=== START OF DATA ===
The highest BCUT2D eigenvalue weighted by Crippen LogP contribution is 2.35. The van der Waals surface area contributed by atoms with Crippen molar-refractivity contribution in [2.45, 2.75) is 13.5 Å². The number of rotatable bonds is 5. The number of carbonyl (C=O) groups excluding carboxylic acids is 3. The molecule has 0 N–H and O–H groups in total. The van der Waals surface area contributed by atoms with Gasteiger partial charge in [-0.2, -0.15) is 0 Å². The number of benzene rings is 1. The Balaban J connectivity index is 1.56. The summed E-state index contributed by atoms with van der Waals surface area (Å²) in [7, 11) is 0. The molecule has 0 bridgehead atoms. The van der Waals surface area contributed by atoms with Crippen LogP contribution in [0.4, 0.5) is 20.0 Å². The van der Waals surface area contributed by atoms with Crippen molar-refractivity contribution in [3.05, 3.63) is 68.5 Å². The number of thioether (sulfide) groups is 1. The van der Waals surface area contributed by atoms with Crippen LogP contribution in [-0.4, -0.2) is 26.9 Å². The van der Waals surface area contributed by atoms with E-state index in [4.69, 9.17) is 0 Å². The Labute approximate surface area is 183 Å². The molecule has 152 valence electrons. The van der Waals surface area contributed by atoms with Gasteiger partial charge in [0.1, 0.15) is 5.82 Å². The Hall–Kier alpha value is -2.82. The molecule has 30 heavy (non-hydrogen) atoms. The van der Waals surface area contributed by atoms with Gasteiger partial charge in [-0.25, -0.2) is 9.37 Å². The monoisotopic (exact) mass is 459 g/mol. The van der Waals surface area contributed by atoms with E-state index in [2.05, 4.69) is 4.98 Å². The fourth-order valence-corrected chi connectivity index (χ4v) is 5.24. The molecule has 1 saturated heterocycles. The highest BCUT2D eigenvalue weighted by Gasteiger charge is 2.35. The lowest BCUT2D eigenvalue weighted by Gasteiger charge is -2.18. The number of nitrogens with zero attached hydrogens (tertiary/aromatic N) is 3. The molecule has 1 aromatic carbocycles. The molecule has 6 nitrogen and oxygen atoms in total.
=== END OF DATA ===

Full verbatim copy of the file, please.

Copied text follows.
The highest BCUT2D eigenvalue weighted by Crippen LogP contribution is 2.35. The van der Waals surface area contributed by atoms with Crippen molar-refractivity contribution in [2.45, 2.75) is 13.5 Å². The number of rotatable bonds is 5. The number of carbonyl (C=O) groups excluding carboxylic acids is 3. The molecule has 0 N–H and O–H groups in total. The van der Waals surface area contributed by atoms with Gasteiger partial charge in [-0.2, -0.15) is 0 Å². The number of benzene rings is 1. The Balaban J connectivity index is 1.56. The summed E-state index contributed by atoms with van der Waals surface area (Å²) in [7, 11) is 0. The molecule has 0 bridgehead atoms. The van der Waals surface area contributed by atoms with Crippen LogP contribution in [0.4, 0.5) is 20.0 Å². The van der Waals surface area contributed by atoms with Crippen molar-refractivity contribution in [3.05, 3.63) is 68.5 Å². The number of thioether (sulfide) groups is 1. The van der Waals surface area contributed by atoms with Crippen LogP contribution in [-0.4, -0.2) is 26.9 Å². The van der Waals surface area contributed by atoms with E-state index in [4.69, 9.17) is 0 Å². The Labute approximate surface area is 183 Å². The molecule has 152 valence electrons. The van der Waals surface area contributed by atoms with Gasteiger partial charge in [0.1, 0.15) is 5.82 Å². The Hall–Kier alpha value is -2.82. The molecule has 30 heavy (non-hydrogen) atoms. The van der Waals surface area contributed by atoms with Gasteiger partial charge in [-0.25, -0.2) is 9.37 Å². The monoisotopic (exact) mass is 459 g/mol. The van der Waals surface area contributed by atoms with E-state index in [2.05, 4.69) is 4.98 Å². The fourth-order valence-corrected chi connectivity index (χ4v) is 5.24. The molecule has 1 saturated heterocycles. The highest BCUT2D eigenvalue weighted by Gasteiger charge is 2.35. The lowest BCUT2D eigenvalue weighted by Gasteiger charge is -2.18. The number of nitrogens with zero attached hydrogens (tertiary/aromatic N) is 3. The molecule has 1 aromatic carbocycles. The molecule has 6 nitrogen and oxygen atoms in total.